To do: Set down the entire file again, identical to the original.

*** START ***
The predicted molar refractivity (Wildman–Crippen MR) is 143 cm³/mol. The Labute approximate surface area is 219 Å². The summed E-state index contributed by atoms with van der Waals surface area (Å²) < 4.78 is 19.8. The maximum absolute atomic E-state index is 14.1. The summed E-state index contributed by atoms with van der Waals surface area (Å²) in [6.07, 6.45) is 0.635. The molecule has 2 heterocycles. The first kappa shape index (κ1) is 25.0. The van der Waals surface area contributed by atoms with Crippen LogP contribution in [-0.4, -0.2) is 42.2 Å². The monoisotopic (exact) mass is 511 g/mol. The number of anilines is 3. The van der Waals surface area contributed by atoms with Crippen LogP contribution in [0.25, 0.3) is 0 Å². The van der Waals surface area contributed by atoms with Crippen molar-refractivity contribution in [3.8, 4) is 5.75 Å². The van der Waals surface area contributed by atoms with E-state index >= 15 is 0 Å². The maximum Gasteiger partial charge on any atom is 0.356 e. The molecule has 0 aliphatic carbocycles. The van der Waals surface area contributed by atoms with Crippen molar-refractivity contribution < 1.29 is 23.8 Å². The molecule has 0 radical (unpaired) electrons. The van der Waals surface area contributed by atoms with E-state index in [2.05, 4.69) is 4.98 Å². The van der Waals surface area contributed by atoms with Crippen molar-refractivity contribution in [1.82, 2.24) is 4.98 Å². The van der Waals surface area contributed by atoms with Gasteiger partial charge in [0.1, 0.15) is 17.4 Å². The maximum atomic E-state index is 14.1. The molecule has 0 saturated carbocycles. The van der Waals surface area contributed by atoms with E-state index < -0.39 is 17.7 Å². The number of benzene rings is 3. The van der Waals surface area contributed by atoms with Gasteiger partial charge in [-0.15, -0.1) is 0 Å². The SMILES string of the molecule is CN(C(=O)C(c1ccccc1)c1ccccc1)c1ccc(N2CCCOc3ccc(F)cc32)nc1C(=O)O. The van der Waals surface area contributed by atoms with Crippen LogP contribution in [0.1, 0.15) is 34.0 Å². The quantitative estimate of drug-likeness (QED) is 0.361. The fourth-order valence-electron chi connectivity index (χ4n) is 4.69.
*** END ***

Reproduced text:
The predicted molar refractivity (Wildman–Crippen MR) is 143 cm³/mol. The Labute approximate surface area is 219 Å². The summed E-state index contributed by atoms with van der Waals surface area (Å²) < 4.78 is 19.8. The maximum absolute atomic E-state index is 14.1. The summed E-state index contributed by atoms with van der Waals surface area (Å²) in [6.07, 6.45) is 0.635. The molecule has 2 heterocycles. The first kappa shape index (κ1) is 25.0. The van der Waals surface area contributed by atoms with Crippen LogP contribution in [-0.4, -0.2) is 42.2 Å². The monoisotopic (exact) mass is 511 g/mol. The number of anilines is 3. The van der Waals surface area contributed by atoms with Crippen LogP contribution in [0.25, 0.3) is 0 Å². The van der Waals surface area contributed by atoms with Crippen molar-refractivity contribution in [3.8, 4) is 5.75 Å². The van der Waals surface area contributed by atoms with E-state index >= 15 is 0 Å². The maximum Gasteiger partial charge on any atom is 0.356 e. The molecule has 0 aliphatic carbocycles. The van der Waals surface area contributed by atoms with Crippen molar-refractivity contribution < 1.29 is 23.8 Å². The molecule has 0 radical (unpaired) electrons. The van der Waals surface area contributed by atoms with E-state index in [2.05, 4.69) is 4.98 Å². The van der Waals surface area contributed by atoms with Crippen molar-refractivity contribution in [1.82, 2.24) is 4.98 Å². The van der Waals surface area contributed by atoms with Gasteiger partial charge in [0.1, 0.15) is 17.4 Å². The maximum atomic E-state index is 14.1. The molecule has 0 saturated carbocycles. The van der Waals surface area contributed by atoms with E-state index < -0.39 is 17.7 Å². The number of benzene rings is 3. The van der Waals surface area contributed by atoms with Gasteiger partial charge in [-0.15, -0.1) is 0 Å². The SMILES string of the molecule is CN(C(=O)C(c1ccccc1)c1ccccc1)c1ccc(N2CCCOc3ccc(F)cc32)nc1C(=O)O. The van der Waals surface area contributed by atoms with Crippen LogP contribution in [0.1, 0.15) is 34.0 Å². The quantitative estimate of drug-likeness (QED) is 0.361. The fourth-order valence-electron chi connectivity index (χ4n) is 4.69.